Prepare for Your Retirement Now

Older Americans Face Nearly $140,000 in Long-Term Care Costs

paying for long term care
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Americans turning 65 in 2015 will pay $138,000 in future long-term care services and supports (LTSS) costs, according to a new report by the U.S Office of the Assistant Secretary for Planning and Evaluation (ASPE).

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The report estimates that about half (52%) of Americans turning 65 today will develop a disability serious enough to require long-term care.

  It is estimated that families will pay about half of the costs themselves out-of-pocket, with the rest covered by public programs and private insurance.

Many Americans mistakenly assume their health insurance covers these costs. It does not. Read our primer here.

The typical person who is alive at age 65 can expected to live another 20.9 years. Fifty-two percent can anticipate having at least some needs for LTSS; 19 percent are expected to have needs that last less than a year, and about 14 percent are expected to have needs that extend beyond five years. Of the average two years that an older adult will have a disability, they will receive paid care for about one year, and informal caregivers only, such as family and friends, will make up the difference.

Expected LTSS costs are higher for women than for men. Women's costs average $180,000 compared to $90,000 for men.

Lower-income individuals are more likely to have more of their costs covered by Medicaid and pay less on average out-of-pocket.

The study notes that a number of people can expect to need LTSS for many years and to have care costs that total hundreds of thousands of dollars.

What to Do

So how do retirees intend to pay for future care? They can’t rely on government programs like Medicare because it doesn’t pay for long-term care, and most retirees don’t qualify for Medicaid because they have too much in assets.

Paying for aging care is a growing concern of industry experts and professionals. What steps can people do now to save for long-term care?  

The Associated Press-NORC Center for Public Affairs Research considered the attitudes of the 40+ population concerning long-term care. They dug into perceptions regarding the need, the cost, and the behaviors when planning for it. One significant insight found; 41% of this group have discussed their long-term care preferences with family members. Having the talk a simple step but a tremendous victory for planning. If you work in the industry, what are some ways you can motivate the other 51% to have the talk?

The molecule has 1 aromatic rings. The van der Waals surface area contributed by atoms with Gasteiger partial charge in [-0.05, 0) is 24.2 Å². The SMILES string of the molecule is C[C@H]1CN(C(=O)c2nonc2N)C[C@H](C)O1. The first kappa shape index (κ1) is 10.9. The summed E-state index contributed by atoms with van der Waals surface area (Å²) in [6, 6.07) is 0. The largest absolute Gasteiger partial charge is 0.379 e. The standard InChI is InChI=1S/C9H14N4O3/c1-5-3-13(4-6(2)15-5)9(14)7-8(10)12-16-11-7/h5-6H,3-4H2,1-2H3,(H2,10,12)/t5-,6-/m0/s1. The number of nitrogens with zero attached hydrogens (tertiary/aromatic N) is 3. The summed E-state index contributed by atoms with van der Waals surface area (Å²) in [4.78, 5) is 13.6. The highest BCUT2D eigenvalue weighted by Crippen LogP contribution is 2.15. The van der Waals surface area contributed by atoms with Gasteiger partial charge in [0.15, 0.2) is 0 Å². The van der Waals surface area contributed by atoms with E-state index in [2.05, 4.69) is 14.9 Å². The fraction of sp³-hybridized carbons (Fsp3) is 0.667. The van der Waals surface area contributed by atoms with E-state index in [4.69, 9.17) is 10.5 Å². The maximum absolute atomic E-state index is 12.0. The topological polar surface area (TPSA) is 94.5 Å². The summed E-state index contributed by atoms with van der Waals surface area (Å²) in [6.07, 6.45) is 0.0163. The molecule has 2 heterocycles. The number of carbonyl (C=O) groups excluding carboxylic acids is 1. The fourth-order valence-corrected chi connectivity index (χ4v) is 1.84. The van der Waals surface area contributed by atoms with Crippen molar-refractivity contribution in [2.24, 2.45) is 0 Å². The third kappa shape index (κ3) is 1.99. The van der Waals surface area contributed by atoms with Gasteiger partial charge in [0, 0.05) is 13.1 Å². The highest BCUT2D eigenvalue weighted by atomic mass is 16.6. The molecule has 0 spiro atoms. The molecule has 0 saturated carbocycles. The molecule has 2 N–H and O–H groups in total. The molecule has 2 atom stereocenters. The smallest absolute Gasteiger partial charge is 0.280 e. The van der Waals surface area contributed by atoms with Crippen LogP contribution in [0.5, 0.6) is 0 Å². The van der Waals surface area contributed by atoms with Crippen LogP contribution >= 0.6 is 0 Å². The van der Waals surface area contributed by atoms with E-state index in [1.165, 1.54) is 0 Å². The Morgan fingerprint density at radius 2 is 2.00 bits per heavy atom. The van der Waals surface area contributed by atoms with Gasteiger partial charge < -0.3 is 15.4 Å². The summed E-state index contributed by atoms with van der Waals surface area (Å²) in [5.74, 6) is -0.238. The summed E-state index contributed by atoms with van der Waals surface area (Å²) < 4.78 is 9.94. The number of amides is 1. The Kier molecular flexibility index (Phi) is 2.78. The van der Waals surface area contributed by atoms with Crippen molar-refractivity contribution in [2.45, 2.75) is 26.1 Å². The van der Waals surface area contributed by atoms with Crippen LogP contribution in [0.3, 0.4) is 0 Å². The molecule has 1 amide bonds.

Most people underestimate the costs of nursing home care and overestimate the role of Medicare in paying for it. Professional in health insurance have an opportunity to teach the younger consumer what Medicare is and what it is not. Educating the younger people about long-term care options is important and a good start for their future aging needs.


According to the AgeWave/Harris Interactive study, the most significant concern for retirees is paying for the medical expenses not picked up by Medicare. They found the following as top of mind goals for retirement: 

  • 79% to have financial peace of mind—save money,
  • 60% want to continue working,
  • 56% will cut expenses to save,
  • 53% choose to reduce their cost of living expenses,

Consumers need help learning how to turn big challenges into small action steps. Long-term care is a huge issue, and people need help converting it to simple pieces.   

Plan Now

The time to plan for long-term care insurance is now—before you need it! According to a study conducted by AARP, almost 30% of “baby boomer” women said they were assuming that Medicare would take care of their long-term care needs. 

Medicare pays for care only after a 3-day hospitalization, only for 100 days, of which 80 are on you. If you don't have long-term care insurance, then essentially paying for care comes out of your pocket until you literally go broke and then maybe qualify for Medicaid. Scary?  YES. That is why aging is not just about old people. Millenials need to start saving for care now as well.

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